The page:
Dibujo1.JPG shows a Kinotheodolit (cinetheodolite). For comparison see here http://www.battlefield-travel.com/site/ ... /visionen/

Best regards
Torsten

Sturm78
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Re: Id german optical equipment

Post by Sturm78 » 18 Aug 2009 18:18

Thanks for your answer, Torsten.

Kinotheodolit (cinetheodolite) ?? :? Which was the purpose of this device?

Regards Sturm78

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Xavier
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Re: Id german optical equipment

Post by Xavier » 18 Aug 2009 18:29

projector theodolite?
something like todays laser theodolites..I think
Xavier
Der Autodidakt

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Heimatschuss
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Re: Id german optical equipment

Post by Heimatschuss » 17 Sep 2009 23:12

Hi sturm,

Heimatschuss wrote:Hello,

Dibujo1.JPG shows a Kinotheodolit (cinetheodolite). For comparison see here http://www.battlefield-travel.com/site/ ... /visionen/

Best regards
Torsten


basically an enhanced version of the balloon theodolite you had here viewtopic.php?f=20&t=152334&start=18. While balloon theodolites are for observing static or slowly moving objects at high elevation angles cinetheodolites are for observing quickly moving objects at high angles such as planes. For this the target tracking is done by two observers, one for the vertical component and the other one for the horizontal component. The tracking wheels are much bigger in the cinetheodolite because of the higher angular velocity of the target object. Registration of the angles is mostly done photographically in the cinetheodolite while manually was sufficient for the balloon theodolite. If I'm informed correctly there are cinetheodolite versions where the registration could even be triggered remotely to ensure that both theodolites registered their angles at exactly the same time. From the observations of the cinetheodolite you can compute the flight path of a plane, birds, a starting space rocket etc and from that you learn the speed of the target for example.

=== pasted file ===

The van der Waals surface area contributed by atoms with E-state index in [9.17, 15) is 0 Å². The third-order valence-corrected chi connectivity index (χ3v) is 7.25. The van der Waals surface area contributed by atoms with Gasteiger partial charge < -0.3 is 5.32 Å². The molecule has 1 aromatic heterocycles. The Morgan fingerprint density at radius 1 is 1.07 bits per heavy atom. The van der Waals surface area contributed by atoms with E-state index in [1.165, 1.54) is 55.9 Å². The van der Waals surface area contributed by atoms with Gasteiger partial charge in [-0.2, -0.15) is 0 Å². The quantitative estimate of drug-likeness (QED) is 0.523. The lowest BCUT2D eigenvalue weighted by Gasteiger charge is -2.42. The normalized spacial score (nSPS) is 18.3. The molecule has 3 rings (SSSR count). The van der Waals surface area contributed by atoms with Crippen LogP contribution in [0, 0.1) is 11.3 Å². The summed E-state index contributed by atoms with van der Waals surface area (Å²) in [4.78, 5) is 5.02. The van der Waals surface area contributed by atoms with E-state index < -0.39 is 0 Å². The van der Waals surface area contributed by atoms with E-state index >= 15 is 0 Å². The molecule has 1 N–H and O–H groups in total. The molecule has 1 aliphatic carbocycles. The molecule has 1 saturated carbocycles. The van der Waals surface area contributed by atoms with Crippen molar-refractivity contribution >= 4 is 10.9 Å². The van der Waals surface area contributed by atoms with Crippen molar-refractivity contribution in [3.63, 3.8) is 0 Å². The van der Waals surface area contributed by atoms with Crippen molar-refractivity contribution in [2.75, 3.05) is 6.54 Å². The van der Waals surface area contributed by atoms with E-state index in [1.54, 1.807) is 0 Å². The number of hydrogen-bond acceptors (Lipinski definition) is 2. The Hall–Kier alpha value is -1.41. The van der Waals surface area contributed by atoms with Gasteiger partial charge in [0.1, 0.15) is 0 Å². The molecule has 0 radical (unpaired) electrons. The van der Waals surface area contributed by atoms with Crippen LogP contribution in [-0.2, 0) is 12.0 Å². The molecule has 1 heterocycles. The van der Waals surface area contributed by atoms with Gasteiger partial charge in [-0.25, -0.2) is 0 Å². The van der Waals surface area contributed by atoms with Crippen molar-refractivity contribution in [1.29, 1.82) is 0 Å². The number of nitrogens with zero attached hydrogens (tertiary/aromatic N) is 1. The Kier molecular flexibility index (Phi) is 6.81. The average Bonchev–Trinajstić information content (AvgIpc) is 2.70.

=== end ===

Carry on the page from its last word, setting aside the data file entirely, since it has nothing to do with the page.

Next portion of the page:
Best regards
Torsten

Sturm78
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Re: Id german optical equipment

Post by Sturm78 » 20 Sep 2009 10:01

Hi Torsten,

Thank you very much for your information. Very good explanation!! :D

Regards Sturm78

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Re: Id german optical equipment

Post by MT-LB » 29 Sep 2009 10:13

The other variation was called the Drucktheodolit - looks almost exactly the same as the pictured Kinotheodolit but lacking the optical lens - instead it had a printing mechanism inside and did a print of the coordinates the 2 observers adjusted while keeping track of the object in the air.

Heimatschuss wrote:Hi sturm,

Heimatschuss wrote:Hello,

Dibujo1.JPG shows a Kinotheodolit (cinetheodolite). For comparison see here http://www.battlefield-travel.com/site/ ... /visionen/

Best regards
Torsten


basically an enhanced version of the balloon theodolite you had here viewtopic.php?f=20&t=152334&start=18. While balloon theodolites are for observing static or slowly moving objects at high elevation angles cinetheodolites are for observing quickly moving objects at high angles such as planes. For this the target tracking is done by two observers, one for the vertical component and the other one for the horizontal component. The tracking wheels are much bigger in the cinetheodolite because of the higher angular velocity of the target object. Registration of the angles is mostly done photographically in the cinetheodolite while manually was sufficient for the balloon theodolite. If I'm informed correctly there are cinetheodolite versions where the registration could even be triggered remotely to ensure that both theodolites registered their angles at exactly the same time. From the observations of the cinetheodolite you can compute the flight path of a plane, birds, a starting space rocket etc and from that you learn the speed of the target for example.

Best regards
Torsten